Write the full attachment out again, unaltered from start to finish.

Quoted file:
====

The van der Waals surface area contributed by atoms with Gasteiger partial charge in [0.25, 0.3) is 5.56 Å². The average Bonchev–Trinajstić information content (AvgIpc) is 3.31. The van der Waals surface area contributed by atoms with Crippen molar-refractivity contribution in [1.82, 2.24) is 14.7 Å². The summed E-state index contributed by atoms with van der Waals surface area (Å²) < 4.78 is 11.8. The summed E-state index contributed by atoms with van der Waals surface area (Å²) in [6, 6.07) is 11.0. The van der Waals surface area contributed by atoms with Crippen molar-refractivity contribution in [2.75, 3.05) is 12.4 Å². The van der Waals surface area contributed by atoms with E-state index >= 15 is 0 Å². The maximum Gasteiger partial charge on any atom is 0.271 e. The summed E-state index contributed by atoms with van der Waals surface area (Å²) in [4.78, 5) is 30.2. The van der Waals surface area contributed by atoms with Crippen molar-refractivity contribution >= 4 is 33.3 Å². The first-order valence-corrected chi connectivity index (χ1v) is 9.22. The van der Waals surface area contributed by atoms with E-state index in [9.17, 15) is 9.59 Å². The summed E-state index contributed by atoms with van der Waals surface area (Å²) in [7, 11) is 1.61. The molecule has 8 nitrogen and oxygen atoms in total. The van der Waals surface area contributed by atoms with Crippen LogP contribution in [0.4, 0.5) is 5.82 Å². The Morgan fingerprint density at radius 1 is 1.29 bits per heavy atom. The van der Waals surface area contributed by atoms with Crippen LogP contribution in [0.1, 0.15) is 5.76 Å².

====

The van der Waals surface area contributed by atoms with Gasteiger partial charge in [0.25, 0.3) is 5.56 Å². The average Bonchev–Trinajstić information content (AvgIpc) is 3.31. The van der Waals surface area contributed by atoms with Crippen molar-refractivity contribution in [1.82, 2.24) is 14.7 Å². The summed E-state index contributed by atoms with van der Waals surface area (Å²) < 4.78 is 11.8. The summed E-state index contributed by atoms with van der Waals surface area (Å²) in [6, 6.07) is 11.0. The van der Waals surface area contributed by atoms with Crippen molar-refractivity contribution in [2.75, 3.05) is 12.4 Å². The van der Waals surface area contributed by atoms with E-state index >= 15 is 0 Å². The maximum Gasteiger partial charge on any atom is 0.271 e. The summed E-state index contributed by atoms with van der Waals surface area (Å²) in [4.78, 5) is 30.2. The van der Waals surface area contributed by atoms with Crippen molar-refractivity contribution >= 4 is 33.3 Å². The first-order valence-corrected chi connectivity index (χ1v) is 9.22. The van der Waals surface area contributed by atoms with E-state index in [9.17, 15) is 9.59 Å². The summed E-state index contributed by atoms with van der Waals surface area (Å²) in [7, 11) is 1.61. The molecule has 8 nitrogen and oxygen atoms in total. The van der Waals surface area contributed by atoms with Crippen LogP contribution in [0.4, 0.5) is 5.82 Å². The Morgan fingerprint density at radius 1 is 1.29 bits per heavy atom. The van der Waals surface area contributed by atoms with Crippen LogP contribution in [0.1, 0.15) is 5.76 Å².